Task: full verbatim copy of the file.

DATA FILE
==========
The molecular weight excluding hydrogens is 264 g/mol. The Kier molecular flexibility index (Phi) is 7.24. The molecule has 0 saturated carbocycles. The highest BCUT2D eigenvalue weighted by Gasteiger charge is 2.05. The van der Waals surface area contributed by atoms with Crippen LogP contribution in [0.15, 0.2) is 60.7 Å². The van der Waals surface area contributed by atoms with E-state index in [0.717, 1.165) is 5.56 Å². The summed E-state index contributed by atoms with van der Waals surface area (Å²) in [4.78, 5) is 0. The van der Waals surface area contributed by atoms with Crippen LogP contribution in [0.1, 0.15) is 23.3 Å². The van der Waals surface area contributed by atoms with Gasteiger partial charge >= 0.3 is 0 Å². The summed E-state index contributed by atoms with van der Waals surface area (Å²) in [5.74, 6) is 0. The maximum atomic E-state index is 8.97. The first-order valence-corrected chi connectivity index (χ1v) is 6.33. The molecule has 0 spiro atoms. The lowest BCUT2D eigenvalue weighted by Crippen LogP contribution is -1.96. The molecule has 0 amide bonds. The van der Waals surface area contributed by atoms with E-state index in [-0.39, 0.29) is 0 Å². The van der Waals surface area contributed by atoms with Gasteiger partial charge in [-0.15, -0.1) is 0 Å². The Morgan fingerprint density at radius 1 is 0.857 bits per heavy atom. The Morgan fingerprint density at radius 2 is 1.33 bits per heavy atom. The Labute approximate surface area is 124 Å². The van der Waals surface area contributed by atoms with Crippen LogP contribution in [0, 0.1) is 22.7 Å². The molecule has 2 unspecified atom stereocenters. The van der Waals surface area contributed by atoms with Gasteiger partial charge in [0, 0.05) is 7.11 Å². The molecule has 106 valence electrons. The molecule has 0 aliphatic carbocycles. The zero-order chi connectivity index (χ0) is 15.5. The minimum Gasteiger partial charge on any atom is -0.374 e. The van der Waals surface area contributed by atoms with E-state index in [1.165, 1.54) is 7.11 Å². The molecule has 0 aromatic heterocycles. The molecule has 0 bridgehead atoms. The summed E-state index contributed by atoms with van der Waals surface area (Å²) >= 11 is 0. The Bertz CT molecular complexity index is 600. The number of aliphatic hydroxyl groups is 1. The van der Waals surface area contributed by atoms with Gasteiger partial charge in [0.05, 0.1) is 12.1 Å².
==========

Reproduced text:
The molecular weight excluding hydrogens is 264 g/mol. The Kier molecular flexibility index (Phi) is 7.24. The molecule has 0 saturated carbocycles. The highest BCUT2D eigenvalue weighted by Gasteiger charge is 2.05. The van der Waals surface area contributed by atoms with Crippen LogP contribution in [0.15, 0.2) is 60.7 Å². The van der Waals surface area contributed by atoms with E-state index in [0.717, 1.165) is 5.56 Å². The summed E-state index contributed by atoms with van der Waals surface area (Å²) in [4.78, 5) is 0. The van der Waals surface area contributed by atoms with Crippen LogP contribution in [0.1, 0.15) is 23.3 Å². The van der Waals surface area contributed by atoms with Gasteiger partial charge >= 0.3 is 0 Å². The summed E-state index contributed by atoms with van der Waals surface area (Å²) in [5.74, 6) is 0. The maximum atomic E-state index is 8.97. The first-order valence-corrected chi connectivity index (χ1v) is 6.33. The molecule has 0 spiro atoms. The lowest BCUT2D eigenvalue weighted by Crippen LogP contribution is -1.96. The molecule has 0 amide bonds. The van der Waals surface area contributed by atoms with E-state index in [-0.39, 0.29) is 0 Å². The van der Waals surface area contributed by atoms with Gasteiger partial charge in [-0.15, -0.1) is 0 Å². The Morgan fingerprint density at radius 1 is 0.857 bits per heavy atom. The Morgan fingerprint density at radius 2 is 1.33 bits per heavy atom. The Labute approximate surface area is 124 Å². The van der Waals surface area contributed by atoms with Crippen LogP contribution in [0, 0.1) is 22.7 Å². The molecule has 2 unspecified atom stereocenters. The van der Waals surface area contributed by atoms with Gasteiger partial charge in [0, 0.05) is 7.11 Å². The molecule has 106 valence electrons. The molecule has 0 aliphatic carbocycles. The zero-order chi connectivity index (χ0) is 15.5. The minimum Gasteiger partial charge on any atom is -0.374 e. The van der Waals surface area contributed by atoms with E-state index in [1.165, 1.54) is 7.11 Å². The molecule has 0 aromatic heterocycles. The molecule has 0 bridgehead atoms. The summed E-state index contributed by atoms with van der Waals surface area (Å²) >= 11 is 0. The Bertz CT molecular complexity index is 600. The number of aliphatic hydroxyl groups is 1. The van der Waals surface area contributed by atoms with Gasteiger partial charge in [0.05, 0.1) is 12.1 Å².